Student-designed physics class: barely controlled chaos for the win

The experimental experiential student-designed entity that is my physics class is up and running for the year. We’re about three weeks in now (one of which was homecoming week, thank you very much) and we have some sort of structure to the class, but not much, or at least not as much as I’m used to (yes, I used to lecture a lot not too long ago).  The 18 students (was originally only supposed to be 8!) started off the year by getting a feel for what they might want to learn about this year in their physics class and they started making wish lists for major projects to undertake during the year. So far they’ve set up their own wiki for collecting ideas about what they should probably learn about this year for those going on to Colorado School of Mines or some other technical field. They mostly landed on the AP Physics standards, just because they are so accessible and well documented, but they borrowed some topic lists from some of the physics teachers I keep track of too. They divided themselves up into six groups to tackle what they thought would be the six major units for the year (Mechanics, Electricity and Magnetism, Waves and Optics, Thermophysics, Fluid Dynamics, and Atomic/Nuclear Physics) then did some research into what those different topics were about. At the moment, the wiki is a work in progress, as it should be, but we’ll probably keep referring back to it and adding to it all year.

Currently, we’re multitasking in a big way as a class. One group of students built our prototype hovercraft and did some pretty extensive testing of it in the halls last Friday. There’s a pretty extensive collection of videos of the event being produced at the moment (Thanks Kiel!) that will be linked here and/or on the wiki shortly. Another group (and by group I mean those people working on it that particular day, our groups are pretty fluid) is putting together the specs for a trebuchet that they want to build around Halloween to help dispose of some of the excess pumpkins in our valley (I help out by blowing some up in Chemistry class, but there’s always a surplus around here). Other students have been tinkering with the Vernier Video Physics app and other motion-capturing software so we can gear up for analyzing the motion of anything we build and/or videos and video games we play. Oh, and another set of kids is starting to learn how to set up a wifi signal-bouncing network across our town.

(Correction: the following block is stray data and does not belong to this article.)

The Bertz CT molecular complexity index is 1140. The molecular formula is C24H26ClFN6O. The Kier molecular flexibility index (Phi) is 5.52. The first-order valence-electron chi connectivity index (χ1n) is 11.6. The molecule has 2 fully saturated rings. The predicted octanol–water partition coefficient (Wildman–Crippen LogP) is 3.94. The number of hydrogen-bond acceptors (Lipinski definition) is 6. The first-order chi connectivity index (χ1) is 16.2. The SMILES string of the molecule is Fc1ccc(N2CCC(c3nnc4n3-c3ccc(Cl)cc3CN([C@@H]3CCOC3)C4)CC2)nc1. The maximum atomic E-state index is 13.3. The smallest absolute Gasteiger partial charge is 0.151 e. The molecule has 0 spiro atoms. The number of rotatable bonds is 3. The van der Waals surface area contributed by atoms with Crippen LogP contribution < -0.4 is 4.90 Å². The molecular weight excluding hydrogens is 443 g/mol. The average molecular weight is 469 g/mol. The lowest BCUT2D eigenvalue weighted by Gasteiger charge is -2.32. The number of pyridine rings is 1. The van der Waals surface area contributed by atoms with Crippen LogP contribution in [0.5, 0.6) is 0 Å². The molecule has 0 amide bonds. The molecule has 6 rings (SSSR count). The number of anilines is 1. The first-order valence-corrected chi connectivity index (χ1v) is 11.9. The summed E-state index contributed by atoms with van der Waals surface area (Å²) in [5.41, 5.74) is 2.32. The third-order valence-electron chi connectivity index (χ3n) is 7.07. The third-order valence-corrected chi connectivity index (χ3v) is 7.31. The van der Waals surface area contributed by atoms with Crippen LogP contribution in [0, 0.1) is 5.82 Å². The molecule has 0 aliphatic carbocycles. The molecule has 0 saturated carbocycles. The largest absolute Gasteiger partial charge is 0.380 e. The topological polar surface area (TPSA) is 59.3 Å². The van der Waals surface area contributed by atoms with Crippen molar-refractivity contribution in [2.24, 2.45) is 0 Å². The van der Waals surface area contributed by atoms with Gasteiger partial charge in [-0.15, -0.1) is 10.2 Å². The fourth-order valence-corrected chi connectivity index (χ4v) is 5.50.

Okay, so there’s an awful lot going on. But how do I grade such a class? That’s my job, apparently. I gave the class the option of writing the set of standards that would go into the gradebook, but they were strangely more interested in building stuff and getting ideas from YouTube and Instructables than in dealing with writing a grading system. They told me to deal with that part of the class. I’m currently putting together some sort of standards document, but at least a part of me thinks I’m going to merely use it to keep them on track this year and not as some massive spreadsheet for grading them SBG-style. The verdict is still out on that one. If you have ideas on how to assess individual kids in a chaotic (yet fun!) group-project-oriented physics class, I’d be happy to hear from you.

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  1. Pingback: HD_Links: Halloween | Networked Teaching & Learning

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